Spring time – out come the slugs and snails – big time – and hungry! Small seedlings can disappear over-night. Big slugs and snails can polish off a row in a few bites.
Encourage predators to eat them?
We do this as much as possible in suburbia. Diverse plantings, encourage predatory insects and birds – thrushes are great for snails – we see shells on pavers where the thrush ate the soft parts out from inside the shell.
I love our resident garden helpers! I avoid hurting them and encourage them as much as possible as they are tireless workers for us too.
Surround newly-planted seedlings with their own ‘mini-greenhouse’/cloche.
Plastic containers/bottles with the bottom cut out can make a great barrier so seedlings have a chance. Sometimes our garden looks like we’re making patterns with containers!
The bottles need to come off when the weather is warm or seedlings can cook. Hasn’t been much of a problem yet this year! Or when seedling grows so big it needs more space.
Sometimes the pests reach plague proportions – then what?
Night hunting with a torch and a bucket of boiling water?
We have spent many evenings wandering about garden beds looking for slugs and snails. This is effective for big ones [but we miss small ones I think]. Night hunting tends to be unattractive in wind and rain – which are OK for slugs and snails.
[PS – some people use a bucket with salt or salt water to kill slugs and snails they catch. This seems a prolonged way to die so we use quick options]
The blue ones are toxic to many other animals too – dogs included.
The green ones based on an iron compound are more acceptable to us so we do use ‘Quash’ around new seedlings when there are plague-proportions of slugs and snails – usually also under a bird-net so the pellets are unavailable to other life forms above the surface of the ground [kids, dogs, cats, hedgehogs, birds etc].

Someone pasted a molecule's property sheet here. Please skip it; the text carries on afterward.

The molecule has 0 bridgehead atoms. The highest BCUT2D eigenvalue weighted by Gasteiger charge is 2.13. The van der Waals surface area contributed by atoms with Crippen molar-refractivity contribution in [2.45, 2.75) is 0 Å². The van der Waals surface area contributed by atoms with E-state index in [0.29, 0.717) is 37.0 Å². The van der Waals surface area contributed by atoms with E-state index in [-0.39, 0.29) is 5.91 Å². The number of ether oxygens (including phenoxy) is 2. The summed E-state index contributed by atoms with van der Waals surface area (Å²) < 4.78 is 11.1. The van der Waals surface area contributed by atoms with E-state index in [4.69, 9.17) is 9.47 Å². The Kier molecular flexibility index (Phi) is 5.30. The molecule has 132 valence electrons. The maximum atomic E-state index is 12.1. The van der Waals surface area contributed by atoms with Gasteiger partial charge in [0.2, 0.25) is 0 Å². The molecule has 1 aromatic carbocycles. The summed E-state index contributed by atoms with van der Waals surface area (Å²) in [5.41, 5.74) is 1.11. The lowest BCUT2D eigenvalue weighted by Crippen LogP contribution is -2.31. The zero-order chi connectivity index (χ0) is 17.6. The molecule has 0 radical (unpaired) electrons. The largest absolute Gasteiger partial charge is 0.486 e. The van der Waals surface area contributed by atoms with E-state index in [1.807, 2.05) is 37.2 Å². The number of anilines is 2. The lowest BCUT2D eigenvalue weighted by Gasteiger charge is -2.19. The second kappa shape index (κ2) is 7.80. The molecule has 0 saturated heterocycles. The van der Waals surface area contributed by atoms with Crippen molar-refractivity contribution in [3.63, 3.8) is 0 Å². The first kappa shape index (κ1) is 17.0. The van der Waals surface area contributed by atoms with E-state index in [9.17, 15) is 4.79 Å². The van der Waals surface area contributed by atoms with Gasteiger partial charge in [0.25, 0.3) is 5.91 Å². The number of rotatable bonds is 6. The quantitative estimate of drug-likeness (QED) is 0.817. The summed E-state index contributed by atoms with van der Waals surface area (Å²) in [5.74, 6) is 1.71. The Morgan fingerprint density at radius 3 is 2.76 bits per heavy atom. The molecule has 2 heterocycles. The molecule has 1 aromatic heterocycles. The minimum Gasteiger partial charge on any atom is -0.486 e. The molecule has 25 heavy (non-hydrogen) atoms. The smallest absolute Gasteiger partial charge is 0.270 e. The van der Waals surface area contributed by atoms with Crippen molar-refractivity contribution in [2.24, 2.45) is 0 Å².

How effective are traps for slugs?
I’ve tried beer traps before and found few were caught – maybe there weren’t many around? So I thought I’d try again this year as there are SO MANY slugs. Maybe some types of beer maybe more attractive too – I read that more yeasty brews were preferred.
So I set simple plastic dish traps [re-used yogurt container here] into the soil where I thought they hid and near seedlings I planted. The top of the trap was at ground-level.
Here is one night’s catch.
Hmm, we do have a lot around just now! Gee there were some big slugs!
I was concerned beer traps might be attractive to other soil-living life.
This trap also caught a slater [‘pill-bug’ or ‘roly-poly’] curled up in a ball. So far, the only other types in any traps was an earwig and a few ants.
The ‘collateral damage’ so far has been small and I will continue with such traps.
So, yes, beer traps are working to catch slugs just now.
They haven’t caught snails yet – either we have collected most or they aren’t as partial to beer as slugs. I wonder which.
It will get expensive feeding slugs beer each night. Either I learn to make home-brew [unlikely] or I trial a solution of dried yeast, sugar and water – like making bread starter. When the out-of-date beer runs out that will be the next option. The next experiment to come!
I read that snails like grapefruit so tried that means of trapping snails/slugs.
Apparently ours don’t. 1 tiny slug and lots of ants instead.
Also, anything hiding under the citrus halves/skins have to be collected or they happily go out munching next night.
Labor intensive for us so other methods are now preferred.
Slugs and snails avoid copper as their slime reacts with it to give them a shock.
I bought some copper tape as it sounded a great idea to deter these pests. Only thing is our garden beds can’t be separated from elsewhere easily so I couldn’t work out how to use it best.
Maybe it would work for raised beds or pots?
Another issue is when plants grow and overhang the bed and tape so there is a highway up and over the tape. I’m sure it’s a good idea for someone somewhere.
We will continue to night-hunt, use barriers and also Quash where necessary.
Hope this helps you get a harvest from your seedlings!
May you and your garden flourish